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Last Rev.: 11 JUN 08

SHELL & TUBE HEAT EXCHANGER : MIME 3470

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Grading Sheet

~~~~~~~~~~~~~~ MIME 3470—Thermal Science Laboratory ~~~~~~~~~~~~~~ Laboratory № 14 ~~~~~~~~~~~~~~

SHELL-AND-TUBE HEAT EXCHANGER

~~~~~~~~~~~~~~

Students’ Names / Section

 

POINTS

SCORE

TOTAL

 

APPEARANCE, ORGANIZATION, ENGLISH/GRAMMAR

5

   
 

ORDERED DATA, CALCULATIONS & RESULTS

 
 

ORDERED DATA

5

 
 

CALCULATE HOT & COLD AVERAGED MEAN TEMPS,

T

m

5

 
 

INTERPOLATED PHYSICAL DATA AT APPROPRIATE TEMPS

5

 
 

CALCULATE HOT AND COLD FLOW RATES, C max , C min , and C r

5

 
 

CALCULATE TUBE-SIDE HEAT TRANSFER COEFFICIENT

5

 
 

CALCULATE AVERAGE FLOW AREA ON SHELL SIDE

5

 
 

CALCULATE SHELL-SIDE HEAT TRANSFER COEFFICIENT

5

 
 

INTERPOLATE C 1 & m BOTH VERTICALLY & HORIZONTALLY

5

 
 

CALCULATE OVERALL HEAT TRANSFER COEFFICIENT

5

 
 

CALCULATE NTU

5

 
 

CALCULATE EFFECTIVENESS

5

 
 

CALCULATE OUTLET HOT WATER TEMPERATURE

5

 
 

CALCULATE OUTLET COLD WATER TEMPERATURE

5

 
 

CALCULATE PERCENTS ERROR

5

 
 

SUMMARY TABLE OF RESULTS

5

 

DISCUSSION OF RESULTS

 
 

HOW GOOD IS THE NTU METHOD?

5

 
 

EXPLAIN SOURCES OF ERROR

5

 
 

CONCLUSIONS

5

 

ORIGINAL DATASHEET

5

   
 
 

TOTAL

100

     
   
 

COMMENTS

POINTS SCORE TOTAL APPEARANCE, ORGANIZATION, ENGLISH/GRAMMAR ORDERED DATA, CALCULATIONS & RESULTS ORDERED DATA CALCULATE HOT &
 
 

GRADER—d

Last Rev.: 11 JUN 08

SHELL & TUBE HEAT EXCHANGER : MIME 3470

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MIME 3470—Thermal Science Laboratory ~~~~~~~~~~~~~~ Laboratory №. 14

SHELL-AND-TUBE HEAT EXCHANGER

~~~~~~~~~~~~~~

LAB PARTNERS:

NAME

NAME

NAME

NAME

NAME

NAME

SECTION

EXPERIMENT TIME/DATE:

TIME, DATE

IMPORTANT—When using the Heat Exchanger Performance Test Bench, there are some important items to remember for your safety and the safety of others.

  • 1. Make sure the proper inlet and outlet valves are open before the heat exchanger is operated. Failure to do this will pressurize the system and rupture the heat exchanger seams. As a rule of thumb, do not close any of the outlet ball valves more than half way. In particular, make sure the outlet valves that allow the water to go to the drain are open prior to turning on water.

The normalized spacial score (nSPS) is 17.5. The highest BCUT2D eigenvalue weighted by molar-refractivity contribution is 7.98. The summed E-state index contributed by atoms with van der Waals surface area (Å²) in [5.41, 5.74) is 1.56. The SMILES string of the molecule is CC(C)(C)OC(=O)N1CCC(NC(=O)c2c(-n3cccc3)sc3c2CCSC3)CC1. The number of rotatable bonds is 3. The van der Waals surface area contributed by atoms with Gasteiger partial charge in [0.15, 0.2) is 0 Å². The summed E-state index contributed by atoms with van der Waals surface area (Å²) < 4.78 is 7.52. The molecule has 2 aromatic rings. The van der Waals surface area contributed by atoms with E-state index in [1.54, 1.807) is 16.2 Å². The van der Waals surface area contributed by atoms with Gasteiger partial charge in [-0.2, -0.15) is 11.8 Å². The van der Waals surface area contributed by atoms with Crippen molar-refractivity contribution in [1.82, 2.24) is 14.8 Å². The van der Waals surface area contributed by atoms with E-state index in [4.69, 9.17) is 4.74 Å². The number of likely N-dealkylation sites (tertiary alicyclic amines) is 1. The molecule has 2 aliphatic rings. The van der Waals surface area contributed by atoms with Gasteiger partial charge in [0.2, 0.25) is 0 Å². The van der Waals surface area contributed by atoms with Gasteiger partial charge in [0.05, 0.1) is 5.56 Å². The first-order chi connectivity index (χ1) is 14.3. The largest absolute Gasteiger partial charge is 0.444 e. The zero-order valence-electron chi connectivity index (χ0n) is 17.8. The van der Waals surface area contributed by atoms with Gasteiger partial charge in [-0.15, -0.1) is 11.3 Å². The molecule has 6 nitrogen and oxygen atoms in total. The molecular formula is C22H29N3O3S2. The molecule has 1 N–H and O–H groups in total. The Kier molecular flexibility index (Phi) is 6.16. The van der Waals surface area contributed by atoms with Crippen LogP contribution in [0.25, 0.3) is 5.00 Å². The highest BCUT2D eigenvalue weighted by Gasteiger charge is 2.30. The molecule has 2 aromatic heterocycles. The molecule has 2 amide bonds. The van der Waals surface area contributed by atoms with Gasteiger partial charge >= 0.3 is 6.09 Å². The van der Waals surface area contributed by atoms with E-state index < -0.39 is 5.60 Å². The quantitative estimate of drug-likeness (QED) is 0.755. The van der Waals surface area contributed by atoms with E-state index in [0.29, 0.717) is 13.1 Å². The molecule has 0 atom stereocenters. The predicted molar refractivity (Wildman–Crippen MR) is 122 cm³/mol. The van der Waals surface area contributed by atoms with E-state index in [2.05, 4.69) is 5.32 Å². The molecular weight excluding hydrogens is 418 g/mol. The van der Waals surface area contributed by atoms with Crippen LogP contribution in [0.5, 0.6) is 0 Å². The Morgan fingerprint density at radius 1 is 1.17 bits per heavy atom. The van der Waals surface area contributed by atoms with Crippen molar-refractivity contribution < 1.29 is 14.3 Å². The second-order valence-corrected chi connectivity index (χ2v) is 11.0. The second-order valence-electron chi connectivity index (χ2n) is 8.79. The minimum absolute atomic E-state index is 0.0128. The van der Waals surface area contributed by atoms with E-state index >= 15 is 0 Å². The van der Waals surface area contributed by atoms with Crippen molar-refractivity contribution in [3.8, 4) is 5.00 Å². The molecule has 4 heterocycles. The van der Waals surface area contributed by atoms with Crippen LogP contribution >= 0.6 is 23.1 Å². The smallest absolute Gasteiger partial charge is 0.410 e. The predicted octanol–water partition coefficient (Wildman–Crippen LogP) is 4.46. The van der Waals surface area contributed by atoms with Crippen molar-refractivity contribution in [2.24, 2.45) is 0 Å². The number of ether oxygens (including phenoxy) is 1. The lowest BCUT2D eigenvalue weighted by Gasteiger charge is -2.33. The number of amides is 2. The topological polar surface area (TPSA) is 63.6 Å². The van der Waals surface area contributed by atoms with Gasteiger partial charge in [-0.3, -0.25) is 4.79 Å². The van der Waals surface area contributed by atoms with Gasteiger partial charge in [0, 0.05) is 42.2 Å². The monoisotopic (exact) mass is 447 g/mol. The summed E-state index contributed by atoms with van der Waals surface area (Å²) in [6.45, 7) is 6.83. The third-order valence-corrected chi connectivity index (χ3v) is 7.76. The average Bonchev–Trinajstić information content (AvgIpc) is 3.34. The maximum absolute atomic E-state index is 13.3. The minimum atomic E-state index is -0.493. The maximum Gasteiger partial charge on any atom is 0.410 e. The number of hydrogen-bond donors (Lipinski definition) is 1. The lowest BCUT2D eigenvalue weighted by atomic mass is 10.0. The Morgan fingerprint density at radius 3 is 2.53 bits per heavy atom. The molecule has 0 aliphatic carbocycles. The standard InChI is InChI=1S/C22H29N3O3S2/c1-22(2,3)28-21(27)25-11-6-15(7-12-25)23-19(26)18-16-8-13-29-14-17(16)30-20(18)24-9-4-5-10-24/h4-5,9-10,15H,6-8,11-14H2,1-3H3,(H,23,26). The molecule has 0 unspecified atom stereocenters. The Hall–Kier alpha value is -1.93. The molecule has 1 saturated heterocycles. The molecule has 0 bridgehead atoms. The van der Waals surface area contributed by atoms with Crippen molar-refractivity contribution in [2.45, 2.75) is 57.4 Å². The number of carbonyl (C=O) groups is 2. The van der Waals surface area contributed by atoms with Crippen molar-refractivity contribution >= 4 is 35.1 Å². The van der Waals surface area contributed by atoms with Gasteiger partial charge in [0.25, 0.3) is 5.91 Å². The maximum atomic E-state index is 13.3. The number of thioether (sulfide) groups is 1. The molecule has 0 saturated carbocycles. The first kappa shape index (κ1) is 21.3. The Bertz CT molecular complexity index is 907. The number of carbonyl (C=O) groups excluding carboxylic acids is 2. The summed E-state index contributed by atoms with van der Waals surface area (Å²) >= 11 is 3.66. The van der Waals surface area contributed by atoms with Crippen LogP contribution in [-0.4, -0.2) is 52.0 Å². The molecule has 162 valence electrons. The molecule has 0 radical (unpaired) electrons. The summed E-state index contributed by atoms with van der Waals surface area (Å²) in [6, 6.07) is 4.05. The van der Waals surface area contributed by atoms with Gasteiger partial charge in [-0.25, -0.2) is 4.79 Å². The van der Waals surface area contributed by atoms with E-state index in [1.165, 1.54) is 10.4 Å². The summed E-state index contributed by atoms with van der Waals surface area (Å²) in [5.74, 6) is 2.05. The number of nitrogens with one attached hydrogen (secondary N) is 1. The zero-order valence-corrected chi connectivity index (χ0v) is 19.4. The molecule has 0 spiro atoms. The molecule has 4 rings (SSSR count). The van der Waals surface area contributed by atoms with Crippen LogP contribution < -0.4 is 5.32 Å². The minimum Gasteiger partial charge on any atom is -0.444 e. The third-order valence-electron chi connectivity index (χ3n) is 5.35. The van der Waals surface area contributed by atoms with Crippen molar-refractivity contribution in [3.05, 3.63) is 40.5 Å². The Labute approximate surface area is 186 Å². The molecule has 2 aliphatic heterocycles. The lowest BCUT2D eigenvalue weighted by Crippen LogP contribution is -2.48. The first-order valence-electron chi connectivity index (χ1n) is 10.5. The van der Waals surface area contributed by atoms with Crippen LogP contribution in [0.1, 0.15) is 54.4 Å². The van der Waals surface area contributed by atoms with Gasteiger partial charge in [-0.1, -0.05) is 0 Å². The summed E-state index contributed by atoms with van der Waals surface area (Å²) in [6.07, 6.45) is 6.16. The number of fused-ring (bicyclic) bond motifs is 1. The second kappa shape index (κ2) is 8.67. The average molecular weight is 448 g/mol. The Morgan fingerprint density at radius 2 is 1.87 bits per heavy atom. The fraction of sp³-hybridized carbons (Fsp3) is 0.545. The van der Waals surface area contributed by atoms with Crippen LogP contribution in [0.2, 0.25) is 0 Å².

• 2. For meaningful data, bleed taps will need to be opened and closed to allow air to escape while the experiment is going on. Outlet valves may be closed SLIGHTLY to help keep the heat exchanger full.

OBJECTIVE of this experiment is to measure the two inlet tempera- tures and the mass flows through the shell and tubes, in order to predict the two outlet temperatures using the NTU method and compare these predicted values with actual measured outlet temperatures.

INTRODUCTION—Many engineering applications involve a process of heat exchange between two fluids. Heat exchangers are devices used to promote the heat transferred between two fluids; e.g., a car radiator and the condenser units on air conditioning systems. Space heating, air conditioning, power production, and chemical processing are typical areas of application. There are many heat exchanger designs. The laboratory setup for this experiment contains three heat exchanger types: a shell-and-tube exchanger, a concentric tube exchanger, and a tube bank exchanger in cross flow. This particular experiment employs the shell-and-tube type heat exchanger (see Figure 1). A shell-and-tube heat exchanger is constructed of tubes that are attached on each end by a plate, called the tube sheet, through which the tubes pass. One fluid streams into the inlet of the heat exchanger, flows through the tubes, and exits through the tube sheet at the opposite end of the heat exchanger.

Last Rev.: 11 JUN 08 SHELL & TUBE HEAT EXCHANGER : MIME 3470 Page 2 MIME

Figure 1—Schematic of shell-and-tube exchanger

A shell encloses the internal volume where the tubes are housed. Another, fluid flows through the shell and heat is exchanged between the tube-side fluid and the shell-side fluid. In a power plant, most heat exchangers are of the shell-and-tube design. The number of passes commonly presents a further description of a shell-and-tube heat exchanger. A single pass means the fluid flows straight through the entire heat exchanger without changing direction and so, in this design, the fluid moves past the length of the heat exchanger only a single time. In a two-pass heat exchanger the fluid in the tubes goes in one end, flows to the other end, reverses direction then flows back to the same end that the fluid entered through a second set of tubes. Thus, the fluid travels the full length of the heat exchanger twice. Similarly, multiple pass heat exchangers are so named because

they make many passes. This experiment employs a shell-and-tube heat exchanger consisting of two tube passes and one shell pass.

THEORY: HEAT EXCHANGER ANALYSIS

Thermodynamics and the First Law dictate the overall energy transfer in a heat exchanger. There are two widely used methods of heat exchanger analysis, the NTU-Effectiveness method and the Log-Mean-Temperature-Difference (LMTD) method. These are briefly discussed below.